Dry Hopping: Enhanced Hops Aroma

by Brad Smith on May 21, 2008 · 108 comments


Dry hopping is a great way to enhance the hoppy aroma of your home brewed beer. Real hopheads will tell you that in addition to boil and late hop additions, adding dry hops is a preferred technique for preserving a burst of delicate hop aroma for IPAs and other hoppy beers.

Hops are normally added during the boil to extract alpha acids that provide the bitter flavor needed to offset sweet barley malt in beer. Brewers also use late hop additions in the last 5-10 minutes of the boil to enhance aroma, but even this technique loses some aromatic oils that evaporate rapidly in the boil.

Dry Hopping

Dry hopping involves adding hops to the fermenter or keg after fermentation. Dry hops add no bitterness to the beer, but the technique does add fragile aromatic oils that are normally lost in the boiling process. Dry hops are allowed to soak in the finished beer for anywhere from several days to several weeks. The result is a burst of hoppy aroma.

Commercial craft brewers use dry hopping to enhance their beer including Anchor Liberty, Samuel Adams Pale Ale and Sierra Nevada celebration. Many drinkers prefer the distinctly floral hop aroma that dry hopping adds. On the con side, some drinkers perceive a “grassy” or “oily” flavor from dry hopping. The technique is appropriate for brewing beer styles with high hop rates such as IPAs, Pale Ales, some Stouts and California Common (Steam) beer.

Dry Hop Selection

The first question that arises when dry hopping is which hops to use? Aromatic hops with low alpha rates (6% or less) are considered preferable because these hops have a higher percentage of fragile aromatic hop oils needed for dry hopping. All of the noble hops as well as most of the low alpha aromatic varieties are appropriate.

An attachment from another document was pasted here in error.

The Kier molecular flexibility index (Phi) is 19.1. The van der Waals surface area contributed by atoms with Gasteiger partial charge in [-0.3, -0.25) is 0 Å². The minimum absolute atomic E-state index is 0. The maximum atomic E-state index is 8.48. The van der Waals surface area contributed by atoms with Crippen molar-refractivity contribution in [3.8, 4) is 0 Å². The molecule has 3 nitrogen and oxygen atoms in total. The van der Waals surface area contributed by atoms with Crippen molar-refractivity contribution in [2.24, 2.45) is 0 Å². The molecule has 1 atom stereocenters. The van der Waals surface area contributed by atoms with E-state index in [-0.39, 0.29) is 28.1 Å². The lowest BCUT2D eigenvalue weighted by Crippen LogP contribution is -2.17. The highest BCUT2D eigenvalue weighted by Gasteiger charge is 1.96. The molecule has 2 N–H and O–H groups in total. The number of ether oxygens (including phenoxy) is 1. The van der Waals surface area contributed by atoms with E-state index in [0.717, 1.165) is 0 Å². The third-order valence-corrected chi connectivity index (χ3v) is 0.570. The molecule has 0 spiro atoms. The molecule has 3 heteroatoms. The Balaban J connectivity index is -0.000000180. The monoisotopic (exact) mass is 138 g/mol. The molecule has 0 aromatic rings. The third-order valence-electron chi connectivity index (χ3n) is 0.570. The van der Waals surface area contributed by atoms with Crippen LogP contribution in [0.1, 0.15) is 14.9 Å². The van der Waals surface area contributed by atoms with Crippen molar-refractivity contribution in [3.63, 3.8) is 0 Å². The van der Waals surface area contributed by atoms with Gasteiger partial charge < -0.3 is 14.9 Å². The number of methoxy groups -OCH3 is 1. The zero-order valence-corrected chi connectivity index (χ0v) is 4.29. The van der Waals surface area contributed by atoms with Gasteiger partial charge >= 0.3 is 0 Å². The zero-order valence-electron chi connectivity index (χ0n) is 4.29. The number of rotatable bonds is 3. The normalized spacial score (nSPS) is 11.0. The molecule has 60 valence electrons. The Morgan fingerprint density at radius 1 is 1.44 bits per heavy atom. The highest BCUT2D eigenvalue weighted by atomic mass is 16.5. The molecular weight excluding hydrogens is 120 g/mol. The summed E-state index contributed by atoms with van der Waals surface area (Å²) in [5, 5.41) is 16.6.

Examples include: Saaz, Tettnanger, Hallertauer, Goldings, Fuggles, Cascade and Williamette. You should select a hops that matches the origin and beer style – an English Goldings hops might be appropriate for an English Ale or India Pale Ale for instance.

The next question is what form of hops to use: pellets, plugs or whole hops? Plug or pellet hops are generally preferred, especially for those using a glass carboy with a narrow neck. Getting whole hops in and out of the fermenter can be difficult. Pellet hops can cause some foaming when adding because, much like diet coke and mentos, the pellets have a large surface area that promotes nucleation of the CO2 left from fermentation.

Some purists prefer plug hops as they fear that the extra processing and compression of pellet hops may have an effect on the delicate hop oils and aroma. Personally I have noticed no significant difference between plug and pellet hops when dry hopping.

The amount of hops to use is largely a matter of preference. Between 1 and 2 oz (28-55g) per 5 gallons (19 L) is considered a moderate amount. Less can certainly be used if you are shooting for a mild floral aromatic, and true hopheads use as much as 4 oz of hops for 5 gallons for a burst of aroma.

Dry Hopping Methods

When should one add hops to the beer, and for how long? Some brewers add dry hops during primary fermentation, but most agree this can result in loss of precious hop aromas due to the steady stream of CO2 bubbling out of the fermenter.